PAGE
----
Michael Lewis wrote the super book Moneyball about how the Oakland Athletics use logic and statistics rather than traditional thinking to achieve a lower payroll cost per victory than almost anyone year after year. The fact that the A’s usually make the playoffs, but rarely have won the pennant or series recently is not statistically significant because the playoff series are too short for a game like baseball where the element of chance is so important.
Blind side offers a similarly stellar analysis of the evolution of the importance of the offensive left tackle in pro football.
I learned about the book from an excerpt in Sports Illustrated. The excerpt was so good that I wrote SI to say it was one great article. However, the SI excerpt was the whole book as it turns out.
The other portions of the actual books are a story about an Ole Miss left tackle named Michael Oher. Oher was a ghetto “orphan” whose childhood was awful even by ghetto standards until he was catapulted into the opposite end of the spectrum by being adopted by the family of a white, retired NBA player. It is a fascinating and inspiring story, but it is not very illuminating for people trying to figure out how to coach football better.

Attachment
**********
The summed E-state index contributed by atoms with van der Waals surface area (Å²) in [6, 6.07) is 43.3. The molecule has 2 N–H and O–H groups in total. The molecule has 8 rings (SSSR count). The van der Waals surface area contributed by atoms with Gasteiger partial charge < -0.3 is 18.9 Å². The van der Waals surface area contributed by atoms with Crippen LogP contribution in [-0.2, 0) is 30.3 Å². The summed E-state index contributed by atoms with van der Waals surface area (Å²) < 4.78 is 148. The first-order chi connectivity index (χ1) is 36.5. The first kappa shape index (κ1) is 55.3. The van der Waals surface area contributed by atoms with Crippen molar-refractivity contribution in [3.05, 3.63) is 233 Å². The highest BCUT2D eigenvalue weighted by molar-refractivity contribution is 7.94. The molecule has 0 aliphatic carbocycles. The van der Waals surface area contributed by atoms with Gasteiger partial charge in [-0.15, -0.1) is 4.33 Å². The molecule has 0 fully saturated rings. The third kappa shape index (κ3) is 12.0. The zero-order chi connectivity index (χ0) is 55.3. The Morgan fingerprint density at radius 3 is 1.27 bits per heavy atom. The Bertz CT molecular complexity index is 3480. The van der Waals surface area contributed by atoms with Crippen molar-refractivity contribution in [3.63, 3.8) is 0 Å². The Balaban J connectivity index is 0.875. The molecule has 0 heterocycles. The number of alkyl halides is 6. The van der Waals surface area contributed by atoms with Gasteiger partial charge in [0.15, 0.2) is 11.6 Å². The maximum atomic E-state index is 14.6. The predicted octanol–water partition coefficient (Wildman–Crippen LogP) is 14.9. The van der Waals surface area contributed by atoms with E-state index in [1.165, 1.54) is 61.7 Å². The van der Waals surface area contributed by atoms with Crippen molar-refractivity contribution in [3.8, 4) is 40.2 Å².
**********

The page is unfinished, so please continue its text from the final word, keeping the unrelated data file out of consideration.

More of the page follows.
Lewis’s discussion of the strategy and tactics of the left tackle position, which is important when the QB is right handed because his back faces the left, is excellent for those hoping to coach football better.
I wonder if an easier solution might be to bring back the QB back pedal (e.g. Hall of Fame QB Joe Namath) to replace the current practice of turning toward your throwing shoulder with your back to the other side as you drop back.
I discuss that at length in my book The Contrarian Edge for Football Offense.
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John T. Reed